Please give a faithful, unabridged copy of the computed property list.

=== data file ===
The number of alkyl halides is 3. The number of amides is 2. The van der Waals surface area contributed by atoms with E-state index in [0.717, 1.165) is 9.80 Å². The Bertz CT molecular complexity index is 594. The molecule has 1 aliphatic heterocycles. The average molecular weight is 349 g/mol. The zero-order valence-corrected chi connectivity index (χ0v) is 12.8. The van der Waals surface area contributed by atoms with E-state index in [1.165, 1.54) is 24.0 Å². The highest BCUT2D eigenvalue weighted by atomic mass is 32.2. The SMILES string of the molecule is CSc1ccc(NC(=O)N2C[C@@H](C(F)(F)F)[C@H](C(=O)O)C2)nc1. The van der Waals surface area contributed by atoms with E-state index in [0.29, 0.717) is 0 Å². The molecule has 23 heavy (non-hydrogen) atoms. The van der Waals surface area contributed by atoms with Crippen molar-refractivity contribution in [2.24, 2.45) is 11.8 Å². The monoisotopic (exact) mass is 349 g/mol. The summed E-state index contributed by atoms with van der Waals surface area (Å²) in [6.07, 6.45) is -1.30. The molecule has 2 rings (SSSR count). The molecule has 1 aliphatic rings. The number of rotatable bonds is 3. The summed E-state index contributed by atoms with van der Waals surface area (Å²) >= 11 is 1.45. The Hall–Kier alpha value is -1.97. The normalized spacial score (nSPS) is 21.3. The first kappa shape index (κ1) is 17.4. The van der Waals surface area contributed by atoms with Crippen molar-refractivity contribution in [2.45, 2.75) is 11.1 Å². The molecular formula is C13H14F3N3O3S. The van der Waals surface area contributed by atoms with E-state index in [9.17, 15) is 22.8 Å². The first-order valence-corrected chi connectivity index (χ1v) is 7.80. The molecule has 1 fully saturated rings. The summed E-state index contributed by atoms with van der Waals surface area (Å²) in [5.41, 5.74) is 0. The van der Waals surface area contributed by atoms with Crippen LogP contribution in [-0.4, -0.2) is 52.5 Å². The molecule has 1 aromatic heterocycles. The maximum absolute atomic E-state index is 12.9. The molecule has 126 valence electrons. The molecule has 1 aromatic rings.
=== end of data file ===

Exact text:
The number of alkyl halides is 3. The number of amides is 2. The van der Waals surface area contributed by atoms with E-state index in [0.717, 1.165) is 9.80 Å². The Bertz CT molecular complexity index is 594. The molecule has 1 aliphatic heterocycles. The average molecular weight is 349 g/mol. The zero-order valence-corrected chi connectivity index (χ0v) is 12.8. The van der Waals surface area contributed by atoms with E-state index in [1.165, 1.54) is 24.0 Å². The highest BCUT2D eigenvalue weighted by atomic mass is 32.2. The SMILES string of the molecule is CSc1ccc(NC(=O)N2C[C@@H](C(F)(F)F)[C@H](C(=O)O)C2)nc1. The van der Waals surface area contributed by atoms with E-state index in [0.29, 0.717) is 0 Å². The molecule has 23 heavy (non-hydrogen) atoms. The van der Waals surface area contributed by atoms with Crippen molar-refractivity contribution in [2.24, 2.45) is 11.8 Å². The monoisotopic (exact) mass is 349 g/mol. The summed E-state index contributed by atoms with van der Waals surface area (Å²) in [6.07, 6.45) is -1.30. The molecule has 2 rings (SSSR count). The molecule has 1 aliphatic rings. The number of rotatable bonds is 3. The summed E-state index contributed by atoms with van der Waals surface area (Å²) >= 11 is 1.45. The Hall–Kier alpha value is -1.97. The normalized spacial score (nSPS) is 21.3. The first kappa shape index (κ1) is 17.4. The van der Waals surface area contributed by atoms with Crippen molar-refractivity contribution in [2.45, 2.75) is 11.1 Å². The molecular formula is C13H14F3N3O3S. The van der Waals surface area contributed by atoms with E-state index in [9.17, 15) is 22.8 Å². The first-order valence-corrected chi connectivity index (χ1v) is 7.80. The molecule has 1 fully saturated rings. The summed E-state index contributed by atoms with van der Waals surface area (Å²) in [5.41, 5.74) is 0. The van der Waals surface area contributed by atoms with Crippen LogP contribution in [-0.4, -0.2) is 52.5 Å². The molecule has 1 aromatic heterocycles. The maximum absolute atomic E-state index is 12.9. The molecule has 126 valence electrons. The molecule has 1 aromatic rings.